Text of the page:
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University of Saskatchewan (1992)

Intensive management of barley in Saskatchewan

Partyka, Eli Frank

Titre : Intensive management of barley in Saskatchewan

Auteur : Partyka, Eli Frank

Université de soutenance : University of Saskatchewan

Grade : Master of Science 1992

Résumé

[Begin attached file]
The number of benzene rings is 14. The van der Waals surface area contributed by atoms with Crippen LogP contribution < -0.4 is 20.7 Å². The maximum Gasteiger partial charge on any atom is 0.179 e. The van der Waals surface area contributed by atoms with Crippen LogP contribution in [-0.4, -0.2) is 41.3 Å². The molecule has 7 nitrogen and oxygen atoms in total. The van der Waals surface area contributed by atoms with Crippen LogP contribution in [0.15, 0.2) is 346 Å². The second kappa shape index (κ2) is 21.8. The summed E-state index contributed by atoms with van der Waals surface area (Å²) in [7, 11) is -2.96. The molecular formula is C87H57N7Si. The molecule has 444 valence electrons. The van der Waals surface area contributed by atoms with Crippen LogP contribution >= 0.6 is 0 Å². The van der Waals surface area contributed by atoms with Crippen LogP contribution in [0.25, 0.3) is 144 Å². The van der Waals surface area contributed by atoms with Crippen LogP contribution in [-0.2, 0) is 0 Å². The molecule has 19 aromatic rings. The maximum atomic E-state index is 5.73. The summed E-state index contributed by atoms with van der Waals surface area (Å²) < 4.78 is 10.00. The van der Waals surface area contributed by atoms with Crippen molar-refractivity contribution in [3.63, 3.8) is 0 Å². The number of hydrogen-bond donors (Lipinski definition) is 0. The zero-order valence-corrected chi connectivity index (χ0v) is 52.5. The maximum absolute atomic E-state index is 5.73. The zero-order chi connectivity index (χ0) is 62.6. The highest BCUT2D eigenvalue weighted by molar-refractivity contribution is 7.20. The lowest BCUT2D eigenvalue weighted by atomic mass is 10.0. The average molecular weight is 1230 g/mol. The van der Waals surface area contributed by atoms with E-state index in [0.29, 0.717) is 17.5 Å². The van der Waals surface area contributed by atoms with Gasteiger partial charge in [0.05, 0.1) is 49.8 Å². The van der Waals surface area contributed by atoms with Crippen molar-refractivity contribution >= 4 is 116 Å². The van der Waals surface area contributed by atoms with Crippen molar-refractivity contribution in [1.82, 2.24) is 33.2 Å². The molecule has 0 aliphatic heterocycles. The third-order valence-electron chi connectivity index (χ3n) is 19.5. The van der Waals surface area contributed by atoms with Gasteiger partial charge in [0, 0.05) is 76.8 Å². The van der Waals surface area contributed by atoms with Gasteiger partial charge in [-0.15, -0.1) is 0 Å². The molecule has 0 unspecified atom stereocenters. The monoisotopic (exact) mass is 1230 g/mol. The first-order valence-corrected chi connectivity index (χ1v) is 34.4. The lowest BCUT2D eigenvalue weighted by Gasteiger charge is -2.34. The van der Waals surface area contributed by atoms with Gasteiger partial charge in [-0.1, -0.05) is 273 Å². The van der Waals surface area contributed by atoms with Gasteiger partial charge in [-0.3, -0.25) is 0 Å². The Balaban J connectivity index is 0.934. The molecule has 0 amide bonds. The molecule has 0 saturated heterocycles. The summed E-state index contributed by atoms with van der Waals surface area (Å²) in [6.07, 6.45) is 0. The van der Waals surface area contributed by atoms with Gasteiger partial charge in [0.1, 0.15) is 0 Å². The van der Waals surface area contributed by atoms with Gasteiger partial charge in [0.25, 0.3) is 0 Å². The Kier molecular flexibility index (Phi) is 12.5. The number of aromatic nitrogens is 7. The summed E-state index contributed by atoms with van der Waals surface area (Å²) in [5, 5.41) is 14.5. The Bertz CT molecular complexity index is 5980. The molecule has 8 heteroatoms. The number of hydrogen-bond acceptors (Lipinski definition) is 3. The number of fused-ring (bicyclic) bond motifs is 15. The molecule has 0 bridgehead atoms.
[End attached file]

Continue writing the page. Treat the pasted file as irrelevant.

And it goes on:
Two experiments were conducted in barley to assess the feasibility of Intesive Cereal Managment (ICM) and to evaluate plant growth regulator (PGR) type, rate and time of application. The first experiment consisted of ten tests assessing ICM with three levels of N (0, 50 and 100 kg ha-1) above soil test recommendations, two levels of ethephon (0 and 0.24 kg ha-1) and two levels of propiconazole (0 and 0.125 kg ha-1). Varieties used in ICM tests were Bonanza, Samson, Leduc, Virden, Johnston and Heartland. The second experiment, comprised of nine tests, compared two PGRs (ethephon and ethephon + CCC) at two rates and two stages of application (ZGS 31-33 and ZGS 48-51). Varieties in the PGR experiment were Johnston, Leduc, Bonanza and Virden. Both experiments were conducted in 1986 and 1987 on dryland in the thinblack soil zone near Speers, Sask. and under irrigation in the dark brown soil zone near Outlook, Sask. In the ICM experiment, only one test resulted in a yield increase (13%) due to N addition above the soil test recommendation (50 kg N ha-1). This occurred in irrigated Leduc barley in 1987. There was no yield response to incremental increases of N in all other tests. Grain protein increases with higher levels of N were observed in all tests. There was an average 28% increase in harvested grain yield in five of the ICM tests when ethephon was used to control lodging. In the other four tests, where no lodging occurred, grain yield was unaffected by ethephon. Ethephon reduced crop height an average 10% in all tests and the number of kernels head-1 was reduced in seven tests. Samson barley was not as prone to lodging as the other varieties tested. Propiconazole increased grain yield by an average of 10% in Bonanza and Samson barley. Control of leaf diseases by propiconazole resulted in an increase in kernel mass and grain yield. In two of the nine PGR tests all PGRs depressed barley yield in the absence of lodging under dryland conditions. The PGRs in four out of the five irrigated experiments improved grain yield by an average of 56%. Where severe lodging occurred, late application of PGR resulted in higher yield increases than early application. PGRs reduced lodging and increased harvestable grain yield. PGRs significantly reduced crop heights in all tests. Certain ICM inputs such as PGRs to control lodging can be profitable. Positive yield response is more reliable under irrigation as compared to rain-fed systems. Financial profit from integration of N, PGR and fungicide is unlikely under prairie conditions. Current management practices of using N at levels recommended by the Saskatchewan Soil Testing Laboratory, choosing disease resistant cultivars and occasionally using PGRs and foliar fungicides under certain conditions are more profitable than adopting the entire ICM package.

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